Barbara Burke

Health Options

By Joannie Dobbs & Alan Titchenal

Wednesday, May 23, 2001

Food errors
easy to make

Lately, food product recalls seem to be on the rise. Most recalls are due to bacterial contamination, but periodically the problem is mistakes in ingredient formulation.

Earlier this month, Metabolife International recalled 1.5 million Metabolife Diet & Energy Bars because they contained excessive levels of vitamin A. The bars had been on the market for four months.

Each food bar contained 32,500 IU (9,750 micrograms) of vitamin A -- more than 10 times the adult Recommended Dietary Allowance and more than three times the adult Tolerable Upper Intake Level.

How dangerous were these overly fortified energy bars? It depends.

Pregnant women and children were at greatest risk. A study of more than 22,000 pregnant women reported that a daily dose of vitamin A greater than 3,000 micrograms per day during the first trimester increased the risk of specific birth defects by almost 500 percent. This bar contained three times the amount in the study.

Because these bars are marketed primarily for weight loss, pregnant women and children were not likely target consumers. Still, excess doses of vitamin A can cause liver damage, among other problems, in healthy adults.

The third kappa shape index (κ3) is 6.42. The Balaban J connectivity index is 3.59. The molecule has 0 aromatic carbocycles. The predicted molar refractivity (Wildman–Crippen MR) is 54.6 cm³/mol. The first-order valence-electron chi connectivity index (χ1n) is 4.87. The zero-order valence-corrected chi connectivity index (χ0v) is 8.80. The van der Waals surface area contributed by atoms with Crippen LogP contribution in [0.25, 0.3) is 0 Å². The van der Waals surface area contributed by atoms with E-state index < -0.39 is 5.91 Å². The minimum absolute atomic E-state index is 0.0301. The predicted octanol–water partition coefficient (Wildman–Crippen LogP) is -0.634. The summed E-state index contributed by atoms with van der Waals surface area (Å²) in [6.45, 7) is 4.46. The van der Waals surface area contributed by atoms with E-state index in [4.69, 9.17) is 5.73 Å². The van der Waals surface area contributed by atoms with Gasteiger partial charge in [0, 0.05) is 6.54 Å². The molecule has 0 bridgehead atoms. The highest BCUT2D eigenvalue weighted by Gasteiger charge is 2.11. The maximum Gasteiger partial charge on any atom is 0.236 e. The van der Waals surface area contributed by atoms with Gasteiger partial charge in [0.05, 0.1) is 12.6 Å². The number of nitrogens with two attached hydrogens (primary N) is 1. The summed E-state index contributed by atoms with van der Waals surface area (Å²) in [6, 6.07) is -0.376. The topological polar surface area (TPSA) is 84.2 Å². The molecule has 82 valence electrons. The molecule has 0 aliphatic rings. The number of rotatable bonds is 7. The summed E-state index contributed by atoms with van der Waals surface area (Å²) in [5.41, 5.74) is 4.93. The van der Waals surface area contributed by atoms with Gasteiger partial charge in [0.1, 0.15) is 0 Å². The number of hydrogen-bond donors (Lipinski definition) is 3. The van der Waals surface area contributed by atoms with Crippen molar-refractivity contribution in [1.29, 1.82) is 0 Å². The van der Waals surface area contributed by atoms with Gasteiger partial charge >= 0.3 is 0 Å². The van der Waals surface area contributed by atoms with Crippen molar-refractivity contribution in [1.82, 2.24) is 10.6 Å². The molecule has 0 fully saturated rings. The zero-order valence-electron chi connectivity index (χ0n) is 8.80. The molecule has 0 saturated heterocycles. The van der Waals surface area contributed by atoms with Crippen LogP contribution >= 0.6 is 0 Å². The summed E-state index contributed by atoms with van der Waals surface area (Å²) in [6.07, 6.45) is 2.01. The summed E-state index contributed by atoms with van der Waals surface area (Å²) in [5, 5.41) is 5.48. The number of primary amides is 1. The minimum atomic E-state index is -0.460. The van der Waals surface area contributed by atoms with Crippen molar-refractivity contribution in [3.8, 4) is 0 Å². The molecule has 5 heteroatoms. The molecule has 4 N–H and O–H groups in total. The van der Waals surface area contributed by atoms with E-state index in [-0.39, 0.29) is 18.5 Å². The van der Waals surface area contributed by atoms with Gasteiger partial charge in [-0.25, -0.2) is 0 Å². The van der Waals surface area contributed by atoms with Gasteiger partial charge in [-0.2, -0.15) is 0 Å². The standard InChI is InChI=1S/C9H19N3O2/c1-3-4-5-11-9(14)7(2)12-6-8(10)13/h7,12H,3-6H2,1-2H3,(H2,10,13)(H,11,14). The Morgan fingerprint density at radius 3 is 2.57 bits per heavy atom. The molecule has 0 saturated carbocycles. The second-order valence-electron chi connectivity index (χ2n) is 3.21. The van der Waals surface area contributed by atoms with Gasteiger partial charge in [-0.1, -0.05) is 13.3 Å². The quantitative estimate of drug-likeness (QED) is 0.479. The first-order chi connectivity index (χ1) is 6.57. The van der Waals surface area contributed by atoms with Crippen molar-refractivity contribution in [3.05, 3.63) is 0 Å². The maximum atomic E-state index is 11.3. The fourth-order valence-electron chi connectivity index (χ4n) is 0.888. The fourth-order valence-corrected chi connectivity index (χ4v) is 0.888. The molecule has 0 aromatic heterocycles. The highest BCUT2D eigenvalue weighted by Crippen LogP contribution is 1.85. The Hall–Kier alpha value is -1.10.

Depending on the dose and frequency of intake, damage may not occur for many months or even years. People with existing liver problems and heavy users of alcohol are much more susceptible. For them, adverse effects could show up in less time.

Fortunately, Metabolife's quality-assurance procedures found the problem. Perhaps they should have caught it before the bars went to the market, but they were checking.

How many companies produce foods fortified with micronutrients? How many check their products? This type of mistake is not hard to make. Micronutrients are added in tiny amounts. The amount of excess vitamin A in one Metabolife bar was less than one-hundredth of a gram -- equivalent to a few grains of salt.

Perhaps it's surprising that this type of mistake isn't more common. But then again, it may be. In reality, food-borne illnesses caused by microorganisms pose a more immediate risk, so most state and federal resources go toward ensuring microbial safety of foods.

Vitamins and minerals are potent substances in the body. Seemingly small errors in the formulation of fortified foods can result in dangerous levels of these micronutrients. This is one of many reasons nutritionists encourage people to get most of their nutrients from foods rather than supplements.

Certainly, there is a place for the rational use of supplements and fortified foods, but nature is much more reliable about putting the right amounts of micronutrients into foods.

It is difficult to say how often fortified foods contain excessive nutrients. Consumer Labs recently reported that one-third of the supplements they tested had significantly more or less of various nutrients than their labels indicated. As always, buyer beware!

Health Events

Joannie Dobbs, Ph.D., C.N.S., is a food and nutrition consultant
and owner of Exploring New Concepts, a nutritional consulting firm.
She is also responsible for the nutritional analyses
indicated by an asterisk in this section.

Alan Titchenal, Ph.D., C.N.S., is a sports nutritionist in the
Department of Human Nutrition, Food and Animal Science,
University of Hawaii-Manoa.

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